I know one of the biggest new frontiers that advertisers are trying to conquer is the mobile phone audience. But have you ever signed up for one of those opportunities? You know, where you text a particular message to a particular number. Only to then start receiving an obscene amount of texts with, uh, earth-shattering information.
Sure, as a society, we’re more attached to our cellphones than we ever were with bottled water. I mean, seems to me that fewer people are carrying water with them everywhere they go, mostly because it’s like, too hard to carry a cellphone AND a bottle of water AND that no foam, extra hot, sugar free, nonfat half-caf, wet capp. (Note to self: perhaps there’s a new career opportunity. I could become a water sherpa.)
Of course, had I not been texting while driving the other day (just kidding!), I could have used my smartphone of choice (yeah! Palm Pre!) to snap a picture of the two over-privileged preteens who were sitting on horseback texting. I mean, really? Texting? On horseback?
Such a cliché. Or is it that I’m just jealous that they had an actual cell signal?
It’s bad enough that I had to watch a teenage male nearly wreck while trying to bike and text. Doesn’t he realize that he should just wait until he gets his driver’s license and only then try to multitask?
But it’s not just the cellphone. Ipods, or more likely noise-canceling ear buds, are yet another form of preoccupation. I recently had a posting shared with me that talks about how technology is actually causing disconnection, not bringing people together. Granted, every time I pass someone on my walk to the beach, and get no acknowledgement of my smile/eye contact/howdy, my first thought is someone needs to turn the volume on their iPod down. But then I remember…I’m in a part of the country where we don’t interact with other humans on the street.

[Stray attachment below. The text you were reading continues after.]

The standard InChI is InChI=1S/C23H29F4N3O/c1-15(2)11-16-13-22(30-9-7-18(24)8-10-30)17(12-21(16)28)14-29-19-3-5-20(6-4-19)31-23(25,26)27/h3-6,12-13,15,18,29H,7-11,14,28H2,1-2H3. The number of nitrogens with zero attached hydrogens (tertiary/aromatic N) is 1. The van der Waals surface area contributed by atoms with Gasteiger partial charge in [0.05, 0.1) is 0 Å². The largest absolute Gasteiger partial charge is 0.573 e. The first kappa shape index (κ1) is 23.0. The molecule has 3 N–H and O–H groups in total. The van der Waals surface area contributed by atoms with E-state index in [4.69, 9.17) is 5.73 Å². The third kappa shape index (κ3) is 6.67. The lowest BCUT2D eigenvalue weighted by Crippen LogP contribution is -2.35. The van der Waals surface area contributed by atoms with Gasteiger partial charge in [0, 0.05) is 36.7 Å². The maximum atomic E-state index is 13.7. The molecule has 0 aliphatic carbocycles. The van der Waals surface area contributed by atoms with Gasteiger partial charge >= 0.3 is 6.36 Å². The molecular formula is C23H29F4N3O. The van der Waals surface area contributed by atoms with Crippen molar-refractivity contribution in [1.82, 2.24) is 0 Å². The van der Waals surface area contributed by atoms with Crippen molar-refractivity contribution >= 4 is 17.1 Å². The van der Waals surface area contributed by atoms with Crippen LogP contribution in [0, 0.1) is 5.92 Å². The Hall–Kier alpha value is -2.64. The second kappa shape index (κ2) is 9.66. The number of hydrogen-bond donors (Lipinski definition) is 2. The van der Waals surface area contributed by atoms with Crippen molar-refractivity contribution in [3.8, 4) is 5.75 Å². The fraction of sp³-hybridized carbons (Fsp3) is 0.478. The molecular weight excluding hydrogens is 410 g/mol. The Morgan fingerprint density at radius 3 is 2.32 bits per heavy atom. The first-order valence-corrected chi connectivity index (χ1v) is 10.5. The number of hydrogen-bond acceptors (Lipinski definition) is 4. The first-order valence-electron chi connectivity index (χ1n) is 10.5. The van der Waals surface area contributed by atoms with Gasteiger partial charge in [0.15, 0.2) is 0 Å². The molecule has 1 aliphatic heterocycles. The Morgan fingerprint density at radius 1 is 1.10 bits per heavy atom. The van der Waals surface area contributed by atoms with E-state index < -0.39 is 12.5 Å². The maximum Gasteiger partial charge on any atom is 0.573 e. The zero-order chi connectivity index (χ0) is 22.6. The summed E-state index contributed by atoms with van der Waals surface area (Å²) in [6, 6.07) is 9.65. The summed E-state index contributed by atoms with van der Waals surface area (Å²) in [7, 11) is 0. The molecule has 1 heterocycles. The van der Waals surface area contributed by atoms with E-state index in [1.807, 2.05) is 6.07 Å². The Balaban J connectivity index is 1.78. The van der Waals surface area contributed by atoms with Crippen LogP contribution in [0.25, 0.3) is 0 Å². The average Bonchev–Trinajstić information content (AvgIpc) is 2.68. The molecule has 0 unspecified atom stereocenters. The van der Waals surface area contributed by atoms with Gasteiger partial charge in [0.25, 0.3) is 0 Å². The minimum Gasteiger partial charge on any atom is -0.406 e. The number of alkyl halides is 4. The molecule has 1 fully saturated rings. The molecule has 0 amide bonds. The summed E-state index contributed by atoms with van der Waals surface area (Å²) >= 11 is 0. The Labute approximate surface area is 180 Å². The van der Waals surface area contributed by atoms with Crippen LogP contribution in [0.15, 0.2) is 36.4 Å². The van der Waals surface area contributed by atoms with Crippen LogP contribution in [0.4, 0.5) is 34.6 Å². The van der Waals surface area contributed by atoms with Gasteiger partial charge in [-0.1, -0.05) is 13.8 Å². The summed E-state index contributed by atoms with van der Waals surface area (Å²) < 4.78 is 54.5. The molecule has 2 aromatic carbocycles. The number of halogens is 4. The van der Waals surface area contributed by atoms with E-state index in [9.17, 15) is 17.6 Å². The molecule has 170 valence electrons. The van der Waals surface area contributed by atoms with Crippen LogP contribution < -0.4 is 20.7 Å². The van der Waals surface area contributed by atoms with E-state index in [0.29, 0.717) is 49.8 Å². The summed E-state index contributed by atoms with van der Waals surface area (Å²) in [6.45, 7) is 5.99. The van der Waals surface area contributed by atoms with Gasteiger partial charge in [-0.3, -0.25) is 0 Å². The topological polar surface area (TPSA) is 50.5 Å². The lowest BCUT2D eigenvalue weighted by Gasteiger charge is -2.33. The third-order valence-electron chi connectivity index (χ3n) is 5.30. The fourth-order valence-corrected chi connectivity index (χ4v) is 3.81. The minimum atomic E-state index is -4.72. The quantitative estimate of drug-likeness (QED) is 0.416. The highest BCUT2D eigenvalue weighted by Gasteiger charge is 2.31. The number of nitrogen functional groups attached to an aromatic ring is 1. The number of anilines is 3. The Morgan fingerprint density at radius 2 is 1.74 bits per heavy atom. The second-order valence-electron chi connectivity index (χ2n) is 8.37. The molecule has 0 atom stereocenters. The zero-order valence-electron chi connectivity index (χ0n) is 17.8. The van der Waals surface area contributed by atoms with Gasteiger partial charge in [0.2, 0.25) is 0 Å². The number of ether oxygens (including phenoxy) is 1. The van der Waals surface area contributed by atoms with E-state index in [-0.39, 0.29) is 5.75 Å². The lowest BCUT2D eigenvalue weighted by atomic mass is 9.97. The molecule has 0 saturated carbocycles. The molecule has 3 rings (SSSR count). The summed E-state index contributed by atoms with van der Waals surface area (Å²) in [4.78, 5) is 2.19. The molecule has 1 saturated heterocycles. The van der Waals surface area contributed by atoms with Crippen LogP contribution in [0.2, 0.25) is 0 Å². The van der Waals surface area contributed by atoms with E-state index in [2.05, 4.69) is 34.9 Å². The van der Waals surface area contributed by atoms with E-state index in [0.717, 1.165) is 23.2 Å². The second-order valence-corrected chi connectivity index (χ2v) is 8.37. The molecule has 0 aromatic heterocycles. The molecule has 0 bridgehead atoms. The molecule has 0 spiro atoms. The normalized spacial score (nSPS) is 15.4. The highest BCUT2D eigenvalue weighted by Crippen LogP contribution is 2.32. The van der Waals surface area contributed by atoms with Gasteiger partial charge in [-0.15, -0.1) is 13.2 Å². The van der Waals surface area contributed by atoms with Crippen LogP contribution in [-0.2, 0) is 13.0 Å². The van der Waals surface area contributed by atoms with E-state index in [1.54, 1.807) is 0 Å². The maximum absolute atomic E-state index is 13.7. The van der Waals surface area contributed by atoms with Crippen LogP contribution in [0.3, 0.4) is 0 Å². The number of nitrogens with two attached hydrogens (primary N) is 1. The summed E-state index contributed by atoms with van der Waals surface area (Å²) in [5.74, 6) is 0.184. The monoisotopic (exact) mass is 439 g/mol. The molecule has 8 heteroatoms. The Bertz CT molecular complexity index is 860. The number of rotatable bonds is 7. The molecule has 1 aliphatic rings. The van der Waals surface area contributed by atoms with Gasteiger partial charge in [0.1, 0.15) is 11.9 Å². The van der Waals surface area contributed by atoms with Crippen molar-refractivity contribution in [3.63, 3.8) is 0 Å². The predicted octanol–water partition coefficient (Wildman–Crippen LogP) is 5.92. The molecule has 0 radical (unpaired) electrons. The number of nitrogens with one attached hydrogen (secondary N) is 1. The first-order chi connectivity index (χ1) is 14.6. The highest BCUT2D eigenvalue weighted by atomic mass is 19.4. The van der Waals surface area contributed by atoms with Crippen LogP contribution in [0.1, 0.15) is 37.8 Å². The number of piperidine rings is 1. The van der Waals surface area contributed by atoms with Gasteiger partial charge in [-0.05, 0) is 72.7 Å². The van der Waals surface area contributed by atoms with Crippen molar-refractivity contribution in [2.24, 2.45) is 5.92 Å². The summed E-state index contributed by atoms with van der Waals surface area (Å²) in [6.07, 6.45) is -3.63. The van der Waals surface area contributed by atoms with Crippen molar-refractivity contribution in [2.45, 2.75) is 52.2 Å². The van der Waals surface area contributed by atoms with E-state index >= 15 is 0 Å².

There’s even a book mentioned in the posting about how there is a surge in the number of people who have started going bowling. Only, they’re not joining leagues. They’re going alone. And probably listening to their iPod as the attempt to master the 7-10 split.
Or maybe they’re listening to the Podcast that explains how to master said split. But, does anyone listen to Podcasts anymore? Or is that also the direction mobile advertising will be going in a few more years? (Yes, I understand mobile apps are where the real money is in regards to cellphones. But still….)
Granted, thanks to things like Twitter and Facebook, these lone bowlers can always maintain some sort of comradery. Only there’s no one to pitch in for that next pitcher of beer.